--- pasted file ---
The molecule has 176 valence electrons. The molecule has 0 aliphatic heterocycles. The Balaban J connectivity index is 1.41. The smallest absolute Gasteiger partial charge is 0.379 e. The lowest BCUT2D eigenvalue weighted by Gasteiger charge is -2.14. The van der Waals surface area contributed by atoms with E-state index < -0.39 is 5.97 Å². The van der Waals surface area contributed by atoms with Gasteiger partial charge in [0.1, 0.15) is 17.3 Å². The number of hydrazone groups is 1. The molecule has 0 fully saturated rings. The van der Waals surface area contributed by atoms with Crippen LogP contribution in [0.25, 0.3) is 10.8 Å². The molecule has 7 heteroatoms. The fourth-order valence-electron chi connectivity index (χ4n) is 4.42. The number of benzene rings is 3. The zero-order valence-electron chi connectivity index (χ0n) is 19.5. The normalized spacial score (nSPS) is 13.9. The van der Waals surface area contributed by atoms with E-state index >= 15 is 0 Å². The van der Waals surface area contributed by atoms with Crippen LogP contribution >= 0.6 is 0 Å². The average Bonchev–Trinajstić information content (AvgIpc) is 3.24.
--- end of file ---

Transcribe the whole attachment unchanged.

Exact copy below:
The molecule has 176 valence electrons. The molecule has 0 aliphatic heterocycles. The Balaban J connectivity index is 1.41. The smallest absolute Gasteiger partial charge is 0.379 e. The lowest BCUT2D eigenvalue weighted by Gasteiger charge is -2.14. The van der Waals surface area contributed by atoms with E-state index < -0.39 is 5.97 Å². The van der Waals surface area contributed by atoms with Gasteiger partial charge in [0.1, 0.15) is 17.3 Å². The number of hydrazone groups is 1. The molecule has 0 fully saturated rings. The van der Waals surface area contributed by atoms with Crippen LogP contribution in [0.25, 0.3) is 10.8 Å². The molecule has 7 heteroatoms. The fourth-order valence-electron chi connectivity index (χ4n) is 4.42. The number of benzene rings is 3. The zero-order valence-electron chi connectivity index (χ0n) is 19.5. The normalized spacial score (nSPS) is 13.9. The van der Waals surface area contributed by atoms with E-state index >= 15 is 0 Å². The van der Waals surface area contributed by atoms with Crippen LogP contribution >= 0.6 is 0 Å². The average Bonchev–Trinajstić information content (AvgIpc) is 3.24.